1. Monday, Nov.16, 2020; 7 pm PDT (9 pm CDT, 10 pm EDT: No program today.
2. Tuesday, Nov. 17, 2020; 7 pm PDT (9 pm CDT, 10 pm EDT): We welcome Dallas Bienhoff back to the show for an update on his Cislunar business activities.
3. Wednesday, Nov.18, 2020: Hotel Mars TBA pre-recorded. See upcoming show menu on the home page for program details.
4. Thursday, Nov. 19, 2020; 7-8:30 pm PDT (9-10:30 pm CDT, 10-11:30 pm EDT): No program today.
5. Friday, Nov.20, 2020; 9:30-11 am PDT (11:30 am-1 pm CDT, 12:30-2 pm EDT): We welcome Rafel Jorda, CEO of Open Cosmos to the show. Open Cosmos was founded five years ago in the United Kingdom, which builds satellites the size of a microwave in just six months with prices that do not exceed 10 million euros. For more information, visit www.open-cosmos.com.
6. Sunday, Nov.22, 2020; 12-1:30 pm PDT (3-4:30 pm EDT, 2-3:30 pm CDT): We welcome Rob Ronci, Executive Director of the Caleus Foundation.
** International Space Station 20th Anniversary Panel: The View from Mission Control – NASA
In recognition of the 20th anniversary of continuous human presence aboard the International Space Station, listen as NASA public affairs specialist Brandi Dean talks with prominent members within NASA’s Flight Operations Directorate as they discuss the inner workings of flight operations for the International Space Station, where they were in their careers at the start of Expedition 1, and what it takes to ensure human spaceflight missions are safe and successful. Joining the conversation are Kenny Todd – Deputy Program Manager of the International Space Station, Norm Knight – Deputy Director of Flight Operations, David Korth – Deputy Manager of the ISS Avionics and Software Division, Holly Ridings – Chief Flight Director, Emily Nelson – Deputy Chief Flight Director, and Pooja Jesrani – one of NASA’s newest Flight Directors.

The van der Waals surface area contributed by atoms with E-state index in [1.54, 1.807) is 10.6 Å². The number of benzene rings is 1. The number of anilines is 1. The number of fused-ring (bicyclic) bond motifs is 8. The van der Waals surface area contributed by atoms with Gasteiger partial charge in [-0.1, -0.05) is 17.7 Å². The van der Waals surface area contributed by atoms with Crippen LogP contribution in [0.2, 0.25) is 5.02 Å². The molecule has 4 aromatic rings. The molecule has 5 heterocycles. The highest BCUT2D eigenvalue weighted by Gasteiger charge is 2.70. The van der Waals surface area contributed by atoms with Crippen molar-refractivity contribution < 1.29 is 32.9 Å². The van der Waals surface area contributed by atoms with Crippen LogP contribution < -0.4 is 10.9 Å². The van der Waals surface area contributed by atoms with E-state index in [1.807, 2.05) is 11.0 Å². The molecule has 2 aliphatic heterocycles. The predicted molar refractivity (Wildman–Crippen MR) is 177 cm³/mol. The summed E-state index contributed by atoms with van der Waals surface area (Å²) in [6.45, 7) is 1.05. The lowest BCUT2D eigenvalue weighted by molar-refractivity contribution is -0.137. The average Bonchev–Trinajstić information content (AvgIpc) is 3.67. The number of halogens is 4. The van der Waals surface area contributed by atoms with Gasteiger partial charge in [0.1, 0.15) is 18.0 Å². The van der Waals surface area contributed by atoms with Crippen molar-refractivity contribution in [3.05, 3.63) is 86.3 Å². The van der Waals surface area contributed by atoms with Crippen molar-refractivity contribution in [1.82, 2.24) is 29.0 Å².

** Crew-1 Virtual NASA Social: Genes in Space – NASA’s Kennedy Space Center
The Crew-1 #LaunchAmerica virtual NASA Social continues as we host a few special guests to learn more about Genes in Space – an experiment that will investigate how space affects one such molecular change, gene expression, in the nervous system! Join us at 4:30 p.m. ET to hear from students Finsam Samson, Yujie Wang and their mentor Matt Smith as they chat about the experiment that is heading up to the International Space Station on this mission. Have a question for our guests? Be sure to share in the comments section for a chance to be featured on our live feed.
** Q&A with Astronauts Launching on NASA’s SpaceX Crew-1 Mission – NASA
Astronauts Mike Hopkins, Victor Glover, and Shannon Walker of NASA and Soichi Noguchi of JAXA participate in a live Q&A from Astronaut Crew Quarters at Kennedy Space Center. They’ll answer questions about their Nov. 14 launch to the International Space Station aboard the SpaceX Crew Dragon ‘Resilience’ spacecraft. This mission will be the first crew rotation mission with four astronauts flying on a commercial spacecraft, and the first including an international partner.